U.S. advises Erdogan postpone Gaza trip, pushes for Turkey-Israel rapprochement

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Secretary of State John Kerry said on Sunday the United States had told Turkish Prime Minister Tayyip Erdogan it would be better for him to delay a planned trip to the Palestinian Gaza Strip expected at the end of May.

Erdogan, who has for years spoken of his desire to visit the Palestinian enclave, said last week he would go there after an official visit to the United States next month. But Kerry said a Turkish visit might distract from efforts to revive Middle East peace talks.

“We thought that the timing of it is really critical with respect to the peace process we are trying to get off the ground and that we would like to see the parties begin with as little outside distraction as possible,” Kerry told a news conference in Istanbul.

The planned trip also would come at a sensitive time for Turkish-Israeli relations, with Washington keen to avoid spoiling a rapprochement between them following an Israeli apology in March for the killing of nine Turks in 2010.

Kerry said at a news conference that he had a “prolonged and constructive” discussion with Turkey’s foreign minister, Ahmet Davutoglu, about “the importance of completing the task with respect to the renewal of relations between Turkey and Israel.”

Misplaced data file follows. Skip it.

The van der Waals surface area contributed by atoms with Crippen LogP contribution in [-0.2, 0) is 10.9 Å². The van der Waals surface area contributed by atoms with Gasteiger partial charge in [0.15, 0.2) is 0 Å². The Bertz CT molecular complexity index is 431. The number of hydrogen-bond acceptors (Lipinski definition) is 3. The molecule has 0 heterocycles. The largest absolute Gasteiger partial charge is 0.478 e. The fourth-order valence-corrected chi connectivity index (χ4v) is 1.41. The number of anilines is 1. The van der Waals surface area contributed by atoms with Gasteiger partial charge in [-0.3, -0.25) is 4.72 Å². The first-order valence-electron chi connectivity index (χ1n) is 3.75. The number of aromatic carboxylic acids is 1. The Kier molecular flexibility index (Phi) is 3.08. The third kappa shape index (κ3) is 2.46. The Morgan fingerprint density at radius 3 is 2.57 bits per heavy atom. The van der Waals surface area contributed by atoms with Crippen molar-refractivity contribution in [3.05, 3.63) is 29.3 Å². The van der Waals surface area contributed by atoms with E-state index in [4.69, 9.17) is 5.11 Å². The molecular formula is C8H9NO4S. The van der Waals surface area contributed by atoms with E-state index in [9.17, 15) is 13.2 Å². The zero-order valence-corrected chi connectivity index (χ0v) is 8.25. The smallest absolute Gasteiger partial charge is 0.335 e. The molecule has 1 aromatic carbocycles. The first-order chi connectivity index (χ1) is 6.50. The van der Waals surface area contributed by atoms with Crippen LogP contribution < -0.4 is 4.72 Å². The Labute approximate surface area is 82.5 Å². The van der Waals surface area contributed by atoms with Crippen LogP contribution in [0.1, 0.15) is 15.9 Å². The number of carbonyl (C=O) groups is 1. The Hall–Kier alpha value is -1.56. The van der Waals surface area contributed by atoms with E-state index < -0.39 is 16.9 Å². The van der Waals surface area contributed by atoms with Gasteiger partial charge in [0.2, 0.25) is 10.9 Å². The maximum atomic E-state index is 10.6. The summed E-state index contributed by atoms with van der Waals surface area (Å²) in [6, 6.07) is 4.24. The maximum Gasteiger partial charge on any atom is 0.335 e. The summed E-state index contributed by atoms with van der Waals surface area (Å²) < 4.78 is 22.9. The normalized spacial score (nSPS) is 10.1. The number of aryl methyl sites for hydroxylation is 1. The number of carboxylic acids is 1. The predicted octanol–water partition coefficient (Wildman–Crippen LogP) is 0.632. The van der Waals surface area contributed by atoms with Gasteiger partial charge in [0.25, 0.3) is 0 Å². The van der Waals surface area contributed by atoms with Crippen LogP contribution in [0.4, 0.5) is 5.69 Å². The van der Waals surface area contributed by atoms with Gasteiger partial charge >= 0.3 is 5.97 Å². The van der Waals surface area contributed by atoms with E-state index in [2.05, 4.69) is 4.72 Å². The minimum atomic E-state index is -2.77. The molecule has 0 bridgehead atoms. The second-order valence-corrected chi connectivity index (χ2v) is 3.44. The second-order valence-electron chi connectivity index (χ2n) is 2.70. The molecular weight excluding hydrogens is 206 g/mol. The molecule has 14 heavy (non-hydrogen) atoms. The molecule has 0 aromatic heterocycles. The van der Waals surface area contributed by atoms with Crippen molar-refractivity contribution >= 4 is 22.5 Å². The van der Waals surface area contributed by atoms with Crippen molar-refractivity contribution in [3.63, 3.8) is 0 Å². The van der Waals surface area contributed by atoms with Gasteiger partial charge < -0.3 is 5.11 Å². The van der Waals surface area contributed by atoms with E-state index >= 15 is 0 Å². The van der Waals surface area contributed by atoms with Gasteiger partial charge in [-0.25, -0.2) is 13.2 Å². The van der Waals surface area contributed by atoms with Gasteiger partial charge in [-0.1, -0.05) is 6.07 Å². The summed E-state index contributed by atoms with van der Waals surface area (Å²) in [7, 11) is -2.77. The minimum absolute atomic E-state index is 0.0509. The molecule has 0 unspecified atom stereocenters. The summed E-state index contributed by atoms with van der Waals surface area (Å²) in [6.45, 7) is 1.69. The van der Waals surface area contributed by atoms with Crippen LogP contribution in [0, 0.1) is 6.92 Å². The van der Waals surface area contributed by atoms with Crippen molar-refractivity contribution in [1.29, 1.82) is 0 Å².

He added that he believes Davutoglu and Erdogan “are deeply committed to fulfilling all of the obligations of that understanding. I think they are committed to doing so.”

President Barack Obama has made both issues foreign policy priorities for his second term and Kerry was pushing them in meetings with Palestinian leader Mahmoud Abbas and Davutoglu.

On a trip to Israel last month, Obama secured a pledge from Turkish and Israeli leaders to normalize ties that broke down after a 2010 Israeli raid on a Gaza-bound aid flotilla that killed eight Turks and a Turkish-American. However, the rapprochement has been slow, sparking concerns that Turkey may be backsliding on its commitment.

U.S. officials say they are hopeful that a meeting this week of Israeli and Turkish diplomats to discuss Israeli compensation for victims of the flotilla raid will jumpstart the process of restoring full diplomatic relations and exchanging ambassadors between the two countries that Washington sees as key strategic partners in the volatile Middle East.

Erdogan is due to visit Obama at the White House on May 16 and U.S. officials are keen to see substantive process by then.

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